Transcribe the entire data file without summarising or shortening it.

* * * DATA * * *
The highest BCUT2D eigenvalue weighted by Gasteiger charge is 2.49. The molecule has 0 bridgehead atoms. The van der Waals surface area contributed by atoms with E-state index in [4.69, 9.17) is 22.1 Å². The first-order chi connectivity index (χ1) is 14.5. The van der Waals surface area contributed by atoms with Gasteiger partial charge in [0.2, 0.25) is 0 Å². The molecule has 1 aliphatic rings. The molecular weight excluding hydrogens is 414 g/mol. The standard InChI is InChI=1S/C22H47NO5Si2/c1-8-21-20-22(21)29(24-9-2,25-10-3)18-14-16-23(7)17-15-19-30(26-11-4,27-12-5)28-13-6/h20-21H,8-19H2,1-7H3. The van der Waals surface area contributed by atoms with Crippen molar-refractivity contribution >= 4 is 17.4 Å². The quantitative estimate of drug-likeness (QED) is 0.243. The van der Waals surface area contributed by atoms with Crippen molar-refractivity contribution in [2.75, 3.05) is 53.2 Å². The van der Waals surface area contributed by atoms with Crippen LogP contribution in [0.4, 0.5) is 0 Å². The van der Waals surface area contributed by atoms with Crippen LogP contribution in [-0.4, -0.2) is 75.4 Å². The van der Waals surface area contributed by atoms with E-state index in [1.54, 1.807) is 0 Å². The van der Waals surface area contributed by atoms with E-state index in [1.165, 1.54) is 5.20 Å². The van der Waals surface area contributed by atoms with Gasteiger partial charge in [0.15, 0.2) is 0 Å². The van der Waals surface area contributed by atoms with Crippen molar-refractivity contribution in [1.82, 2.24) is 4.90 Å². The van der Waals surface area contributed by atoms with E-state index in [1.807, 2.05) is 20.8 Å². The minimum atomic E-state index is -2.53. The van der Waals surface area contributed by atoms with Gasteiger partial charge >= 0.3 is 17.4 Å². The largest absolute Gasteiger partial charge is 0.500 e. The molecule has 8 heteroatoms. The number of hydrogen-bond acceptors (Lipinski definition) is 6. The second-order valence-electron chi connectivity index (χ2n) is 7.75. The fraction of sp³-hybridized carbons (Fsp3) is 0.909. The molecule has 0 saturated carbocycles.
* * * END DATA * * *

The highest BCUT2D eigenvalue weighted by Gasteiger charge is 2.49. The molecule has 0 bridgehead atoms. The van der Waals surface area contributed by atoms with E-state index in [4.69, 9.17) is 22.1 Å². The first-order chi connectivity index (χ1) is 14.5. The van der Waals surface area contributed by atoms with Gasteiger partial charge in [0.2, 0.25) is 0 Å². The molecule has 1 aliphatic rings. The molecular weight excluding hydrogens is 414 g/mol. The standard InChI is InChI=1S/C22H47NO5Si2/c1-8-21-20-22(21)29(24-9-2,25-10-3)18-14-16-23(7)17-15-19-30(26-11-4,27-12-5)28-13-6/h20-21H,8-19H2,1-7H3. The van der Waals surface area contributed by atoms with Crippen molar-refractivity contribution >= 4 is 17.4 Å². The quantitative estimate of drug-likeness (QED) is 0.243. The van der Waals surface area contributed by atoms with Crippen molar-refractivity contribution in [2.75, 3.05) is 53.2 Å². The van der Waals surface area contributed by atoms with Crippen LogP contribution in [0.4, 0.5) is 0 Å². The van der Waals surface area contributed by atoms with Crippen LogP contribution in [-0.4, -0.2) is 75.4 Å². The van der Waals surface area contributed by atoms with E-state index in [1.54, 1.807) is 0 Å². The van der Waals surface area contributed by atoms with E-state index in [1.165, 1.54) is 5.20 Å². The van der Waals surface area contributed by atoms with Gasteiger partial charge in [0.15, 0.2) is 0 Å². The van der Waals surface area contributed by atoms with Crippen molar-refractivity contribution in [1.82, 2.24) is 4.90 Å². The van der Waals surface area contributed by atoms with E-state index in [1.807, 2.05) is 20.8 Å². The minimum atomic E-state index is -2.53. The van der Waals surface area contributed by atoms with Gasteiger partial charge >= 0.3 is 17.4 Å². The largest absolute Gasteiger partial charge is 0.500 e. The molecule has 8 heteroatoms. The number of hydrogen-bond acceptors (Lipinski definition) is 6. The second-order valence-electron chi connectivity index (χ2n) is 7.75. The fraction of sp³-hybridized carbons (Fsp3) is 0.909. The molecule has 0 saturated carbocycles.